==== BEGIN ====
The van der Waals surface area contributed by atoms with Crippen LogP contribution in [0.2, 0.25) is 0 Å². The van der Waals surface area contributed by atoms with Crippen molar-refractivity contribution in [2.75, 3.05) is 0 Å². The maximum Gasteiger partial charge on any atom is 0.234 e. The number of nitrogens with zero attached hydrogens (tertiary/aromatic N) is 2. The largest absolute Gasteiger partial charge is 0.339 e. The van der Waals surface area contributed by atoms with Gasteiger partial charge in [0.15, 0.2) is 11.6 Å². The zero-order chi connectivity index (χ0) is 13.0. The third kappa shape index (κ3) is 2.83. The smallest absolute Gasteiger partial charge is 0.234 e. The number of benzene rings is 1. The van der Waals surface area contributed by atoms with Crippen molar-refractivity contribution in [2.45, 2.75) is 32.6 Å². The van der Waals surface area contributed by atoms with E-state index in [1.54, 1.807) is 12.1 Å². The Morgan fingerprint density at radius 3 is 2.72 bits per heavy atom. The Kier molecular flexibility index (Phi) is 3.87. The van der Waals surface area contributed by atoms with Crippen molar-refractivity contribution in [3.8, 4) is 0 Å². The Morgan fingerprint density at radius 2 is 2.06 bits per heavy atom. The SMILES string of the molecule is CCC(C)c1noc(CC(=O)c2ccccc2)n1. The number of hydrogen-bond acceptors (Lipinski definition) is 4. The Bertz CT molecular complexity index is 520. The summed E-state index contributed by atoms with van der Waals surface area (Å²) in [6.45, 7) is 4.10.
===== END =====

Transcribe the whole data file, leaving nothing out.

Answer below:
The van der Waals surface area contributed by atoms with Crippen LogP contribution in [0.2, 0.25) is 0 Å². The van der Waals surface area contributed by atoms with Crippen molar-refractivity contribution in [2.75, 3.05) is 0 Å². The maximum Gasteiger partial charge on any atom is 0.234 e. The number of nitrogens with zero attached hydrogens (tertiary/aromatic N) is 2. The largest absolute Gasteiger partial charge is 0.339 e. The van der Waals surface area contributed by atoms with Gasteiger partial charge in [0.15, 0.2) is 11.6 Å². The zero-order chi connectivity index (χ0) is 13.0. The third kappa shape index (κ3) is 2.83. The smallest absolute Gasteiger partial charge is 0.234 e. The number of benzene rings is 1. The van der Waals surface area contributed by atoms with Crippen molar-refractivity contribution in [2.45, 2.75) is 32.6 Å². The van der Waals surface area contributed by atoms with E-state index in [1.54, 1.807) is 12.1 Å². The Morgan fingerprint density at radius 3 is 2.72 bits per heavy atom. The Kier molecular flexibility index (Phi) is 3.87. The van der Waals surface area contributed by atoms with Crippen molar-refractivity contribution in [3.8, 4) is 0 Å². The Morgan fingerprint density at radius 2 is 2.06 bits per heavy atom. The SMILES string of the molecule is CCC(C)c1noc(CC(=O)c2ccccc2)n1. The number of hydrogen-bond acceptors (Lipinski definition) is 4. The Bertz CT molecular complexity index is 520. The summed E-state index contributed by atoms with van der Waals surface area (Å²) in [6.45, 7) is 4.10.